Valentin Louis Georges Eugène Marcel Proust (French pronunciation: [maʁsɛl pʁust]; 10 July 1871 – 18 November 1922) was a French novelist, critic and essayist best known for his monumental À la recherche du temps perdu (In Search of Lost Time; earlier translated as Remembrance of Things Past). It was published in seven parts between 1913 and 1927.
Proust was born in Auteuil (the southern sector of Paris’ then-rustic 16th arrondissement) at the home of his great-uncle, two months after the Treaty of Frankfurt formally ended the Franco-Prussian War. His birth took place during the violence that surrounded the suppression of the Paris Commune, and his childhood corresponds with the consolidation of the French Third Republic. Much of In Search of Lost Time concerns the vast changes, most particularly the decline of the aristocracy and the rise of the middle classes that occurred in France during the Third Republic and the fin de siècle.
Proust’s father, Achille Adrien Proust, was a prominent pathologist and epidemiologist, responsible for studying and attempting to remedy the causes and movements of cholera through Europe and Asia; he was the author of many articles and books on medicine and hygiene. Proust’s mother, Jeanne Clémence Weil, was the daughter of a rich and cultured Jewish family from Alsace. She was literate and well-read; her letters demonstrate a well-developed sense of humour, and her command of English was sufficient for her to provide the necessary assistance to her son’s later attempts to translate John Ruskin.
By the age of nine, Proust had his first serious asthma attack, and thereafter he was considered a sickly child. Proust spent long holidays in the village of Illiers. This village, combined with recollections of his great-uncle’s house in Auteuil, became the model for the fictional town of Combray, where some of the most important scenes of In Search of Lost Time take place. (Illiers was renamed Illiers-Combray on the occasion of the Proust centenary celebrations.)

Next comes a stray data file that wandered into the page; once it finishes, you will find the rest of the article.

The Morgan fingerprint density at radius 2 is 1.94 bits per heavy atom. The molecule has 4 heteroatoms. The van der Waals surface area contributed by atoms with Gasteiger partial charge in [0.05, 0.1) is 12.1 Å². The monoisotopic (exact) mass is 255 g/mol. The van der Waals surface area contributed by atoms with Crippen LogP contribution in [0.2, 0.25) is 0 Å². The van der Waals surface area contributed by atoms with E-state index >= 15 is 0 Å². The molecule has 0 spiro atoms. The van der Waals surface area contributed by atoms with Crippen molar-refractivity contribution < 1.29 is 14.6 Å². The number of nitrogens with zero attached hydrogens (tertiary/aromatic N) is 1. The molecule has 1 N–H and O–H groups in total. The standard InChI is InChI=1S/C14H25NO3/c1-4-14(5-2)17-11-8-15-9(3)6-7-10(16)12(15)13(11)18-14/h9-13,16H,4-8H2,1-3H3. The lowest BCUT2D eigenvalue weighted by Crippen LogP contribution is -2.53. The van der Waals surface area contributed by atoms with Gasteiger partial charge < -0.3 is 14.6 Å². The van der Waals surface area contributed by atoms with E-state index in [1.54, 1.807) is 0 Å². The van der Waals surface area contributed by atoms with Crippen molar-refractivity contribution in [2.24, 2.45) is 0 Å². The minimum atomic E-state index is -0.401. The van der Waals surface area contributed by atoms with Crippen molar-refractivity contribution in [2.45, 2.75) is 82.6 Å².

In 1882, at the age of eleven, Proust became a pupil at the Lycée Condorcet, but his education was disrupted because of his illness. Despite this he excelled in literature, receiving an award in his final year. It was through his classmates that he was able to gain access to some of the salons of the upper bourgeoisie, providing him with copious material for In Search of Lost Time.
Despite his poor health, Proust served a year (1889–90) as an enlisted man in the French army, stationed at Coligny Barracks in Orléans, an experience that provided a lengthy episode in The Guermantes’ Way, part three of his novel. As a young man, Proust was a dilettante and a social climber whose aspirations as a writer were hampered by his lack of discipline. His reputation from this period, as a snob and an amateur, contributed to his later troubles with getting Swann’s Way, the first part of his large-scale novel, published in 1913.
Proust had a close relationship with his mother. To appease his father, who insisted that he pursue a career, Proust obtained a volunteer position at the Bibliothèque Mazarine in the summer of 1896. After exerting considerable effort, he obtained a sick leave that extended for several years until he was considered to have resigned. He never worked at his job, and he did not move from his parents’ apartment until after both were dead.